Google comes up trumps in High Court appeal

Published On 10/02/2013 | By Peta Stevenson | Consumer protection

On 6 February 2013, the High Court upheld Google’s appeal, finding that it was not responsible for any misleading or deceptive representations contained in advertisements placed by its customers .

In their alert, available here, Anthony McKew and John Swinson note that at a high level, this case raises similar issues to other recent technology cases where the company providing the technology or the intermediary between users seeks to avoid any liability for the content it carries or publishes. An example is the iiNet case, where the High Court decided that an internet service provider is not liable for copyright infringements of its users.

They conclude that the High Court has clearly determined that Google is in a similar position to a television network or newspaper, and is not liable for the content of advertisements placed by its advertising customers, unless it can be proven that Google is more actively involved in the creation of the content. Providing the technology to assist advertisers create advertisements or to display the advertisements was not sufficient to turn Google from an intermediary to an actor.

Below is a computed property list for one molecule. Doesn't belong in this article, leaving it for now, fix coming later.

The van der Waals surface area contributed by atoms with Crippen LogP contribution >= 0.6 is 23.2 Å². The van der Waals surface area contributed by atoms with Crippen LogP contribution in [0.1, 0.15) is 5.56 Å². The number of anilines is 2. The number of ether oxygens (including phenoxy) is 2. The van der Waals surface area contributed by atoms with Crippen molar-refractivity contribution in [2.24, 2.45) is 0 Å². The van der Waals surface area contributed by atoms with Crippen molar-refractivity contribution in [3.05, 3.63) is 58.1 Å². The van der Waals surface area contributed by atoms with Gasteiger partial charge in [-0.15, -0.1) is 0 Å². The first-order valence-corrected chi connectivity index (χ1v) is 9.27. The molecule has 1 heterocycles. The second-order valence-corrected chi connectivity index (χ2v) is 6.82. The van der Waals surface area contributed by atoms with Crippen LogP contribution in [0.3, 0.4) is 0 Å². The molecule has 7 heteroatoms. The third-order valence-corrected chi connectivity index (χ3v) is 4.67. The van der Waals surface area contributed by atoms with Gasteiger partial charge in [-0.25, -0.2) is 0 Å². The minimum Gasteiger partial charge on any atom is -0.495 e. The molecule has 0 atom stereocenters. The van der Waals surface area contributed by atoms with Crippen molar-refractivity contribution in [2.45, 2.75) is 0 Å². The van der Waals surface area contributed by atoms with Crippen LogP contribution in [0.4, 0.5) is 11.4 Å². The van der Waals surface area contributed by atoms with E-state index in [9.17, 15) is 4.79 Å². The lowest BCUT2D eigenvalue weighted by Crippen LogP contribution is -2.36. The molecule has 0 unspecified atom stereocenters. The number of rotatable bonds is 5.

Read the full alert.

Photo credit: Bytemarks / / CC BY

About The Author

is a partner in the Sydney office of King & Wood Mallesons where she specialises in competition litigation with experience in a wide range of jurisdictions. Peta also advises clients on the application of the anti-competitive conduct, consumer protection and access provisions of the Competition & Consumer Act 2010 (Cth) and related state legislation. In 2001/02 she undertook her LLM at the University of Cambridge, during which time she developed a passionate if fleeting interest in rowing.

Leave a Reply

Your email address will not be published. Required fields are marked *

nine − 3 =